As opposition and government weigh each other up ready for the final show down, is there a third element entering the political fray albeit timidly?
As part of its cunning plan to get an extension they introduced a so called democratisation plan to use as ploy, a fig leaf to hide their intention.
Wouldn't it be a bitter irony if this instrument of convenience actually produces a proper political dynamic that can transform the depressing political scene? A political process that can capture the imagination of the public and inspire a new generation of leaders. Better still it would be a rather sweet victory if the process culminated in the replacement of the corrupt and ineffective politicians with a new energetic leadership with integrity and vision.
But no one should be under any illusion that this process was devised with good intensions. The proof to substantiate the public cynicism of the so called democratisation is not hard to uncover. The Electoral Commission and how it was set up is the most basic evidence that a transparent programme is not possible capable of leading to a free and elections.
The members of the electoral Commission were hand-picked by the presidency and the parliament both now members of the government party, in effect the Commission is also part of the government party.
The first steps necessary to give the political process any sense of credibility if any is to first and foremost disband the Electoral Commission and form a new one that is genuinely impartial.
Puntland has been peaceful and relatively stable while much of the country was on fire. Its principled stand on maintaining the integrity and unity of Somalia and its role in the Somali peace process endeared the region to the international community.
But the region failed to capitalise on the window of opportunity provided by the relative stability and the good will of the international community. The infrastructure is crumbling and there are no social services to speak about. Even the security situation has been deteriorating in recent times.
There is a low intensity conflict with militants who are particularly resourceful and difficult to dislodge. Their preferred method of war is to target prominent figures in society creating a sense of general insecurity. In fact targeted killings have become so frequent that they hardly stay in the news headlines for more than few hours.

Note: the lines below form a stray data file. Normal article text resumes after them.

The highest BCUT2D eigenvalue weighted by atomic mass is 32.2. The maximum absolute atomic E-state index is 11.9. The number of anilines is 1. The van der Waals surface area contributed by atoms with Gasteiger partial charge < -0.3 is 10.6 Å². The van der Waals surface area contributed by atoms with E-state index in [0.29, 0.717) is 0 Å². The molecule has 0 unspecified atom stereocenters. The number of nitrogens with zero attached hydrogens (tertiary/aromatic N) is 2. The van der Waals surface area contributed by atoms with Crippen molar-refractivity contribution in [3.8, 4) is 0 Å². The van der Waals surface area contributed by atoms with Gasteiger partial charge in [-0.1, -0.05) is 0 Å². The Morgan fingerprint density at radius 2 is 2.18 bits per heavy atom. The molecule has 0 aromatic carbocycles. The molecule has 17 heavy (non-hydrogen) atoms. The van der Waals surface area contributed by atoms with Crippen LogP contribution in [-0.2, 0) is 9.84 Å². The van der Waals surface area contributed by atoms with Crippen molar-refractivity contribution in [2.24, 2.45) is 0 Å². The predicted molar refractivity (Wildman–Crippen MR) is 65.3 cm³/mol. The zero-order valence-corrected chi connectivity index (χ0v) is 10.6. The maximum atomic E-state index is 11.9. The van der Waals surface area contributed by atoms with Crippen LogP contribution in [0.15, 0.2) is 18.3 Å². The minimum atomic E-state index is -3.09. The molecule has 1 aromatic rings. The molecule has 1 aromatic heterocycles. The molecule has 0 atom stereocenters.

But inside every problem lies an opportunity is a famous quote and the question therefore is whether there are enough people, a critical mass of decent individuals who can say enough is enough.
The current sterile debate of extension or no extension is a red herring. The administration and its opposition are two sides of the same coin. They represent more of the same and no hope for the future. A proper debate should centre on grand plan beyond the current crisis; a salvage operation to lead Puntland in a different direction and towards the realisation of its potential.
As Puntland approaches its 15th birthday many are asking whether it will come of age or wither away as a result of the intransigence and short-sightedness of its political leaders past and present.
The disappearance of Puntland will not only have far reaching effect on its people who will be the biggest losers but will be felt far and wide.
There will even be winners from the disappearance of this entity. The central government will probably celebrate the passing of this anomaly as they see it. Puntland is at odds with the blue print of the young Turks currently in charge of the bullet-ridden Villa Somalia.
The entity to the north could be another early winner. Puntland has long been seen as a thorn in Somaliland's side and in the way of realising their cherished goal of ensuring recognition for this erstwhile British colonial possession.
The stakes couldn't be higher and it is make or break for Puntland. At stake will also be the future of a federal system for Somalia as the strongest voice for federalism will be permanently silenced.